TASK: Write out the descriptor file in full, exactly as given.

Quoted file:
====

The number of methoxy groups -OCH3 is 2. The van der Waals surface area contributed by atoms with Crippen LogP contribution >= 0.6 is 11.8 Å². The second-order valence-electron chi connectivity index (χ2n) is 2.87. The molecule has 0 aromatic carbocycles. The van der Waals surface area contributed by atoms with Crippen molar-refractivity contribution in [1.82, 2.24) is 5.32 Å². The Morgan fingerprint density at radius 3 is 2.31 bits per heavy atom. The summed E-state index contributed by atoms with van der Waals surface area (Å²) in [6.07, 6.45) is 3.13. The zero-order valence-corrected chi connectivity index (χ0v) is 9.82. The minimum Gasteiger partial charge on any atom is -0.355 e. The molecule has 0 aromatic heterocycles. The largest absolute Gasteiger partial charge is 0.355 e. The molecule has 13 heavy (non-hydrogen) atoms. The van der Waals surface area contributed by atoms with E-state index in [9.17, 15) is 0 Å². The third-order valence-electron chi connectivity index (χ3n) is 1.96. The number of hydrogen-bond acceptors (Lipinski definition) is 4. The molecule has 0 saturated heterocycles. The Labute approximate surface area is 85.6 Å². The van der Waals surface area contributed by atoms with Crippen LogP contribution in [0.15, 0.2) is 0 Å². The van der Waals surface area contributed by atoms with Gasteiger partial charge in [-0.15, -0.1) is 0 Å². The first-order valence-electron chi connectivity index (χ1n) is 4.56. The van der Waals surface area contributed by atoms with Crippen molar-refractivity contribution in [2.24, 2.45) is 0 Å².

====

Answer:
The number of methoxy groups -OCH3 is 2. The van der Waals surface area contributed by atoms with Crippen LogP contribution >= 0.6 is 11.8 Å². The second-order valence-electron chi connectivity index (χ2n) is 2.87. The molecule has 0 aromatic carbocycles. The van der Waals surface area contributed by atoms with Crippen molar-refractivity contribution in [1.82, 2.24) is 5.32 Å². The Morgan fingerprint density at radius 3 is 2.31 bits per heavy atom. The summed E-state index contributed by atoms with van der Waals surface area (Å²) in [6.07, 6.45) is 3.13. The zero-order valence-corrected chi connectivity index (χ0v) is 9.82. The minimum Gasteiger partial charge on any atom is -0.355 e. The molecule has 0 aromatic heterocycles. The largest absolute Gasteiger partial charge is 0.355 e. The molecule has 13 heavy (non-hydrogen) atoms. The van der Waals surface area contributed by atoms with E-state index in [9.17, 15) is 0 Å². The third-order valence-electron chi connectivity index (χ3n) is 1.96. The number of hydrogen-bond acceptors (Lipinski definition) is 4. The molecule has 0 saturated heterocycles. The Labute approximate surface area is 85.6 Å². The van der Waals surface area contributed by atoms with Crippen LogP contribution in [0.15, 0.2) is 0 Å². The van der Waals surface area contributed by atoms with Gasteiger partial charge in [-0.15, -0.1) is 0 Å². The first-order valence-electron chi connectivity index (χ1n) is 4.56. The van der Waals surface area contributed by atoms with Crippen molar-refractivity contribution in [2.24, 2.45) is 0 Å².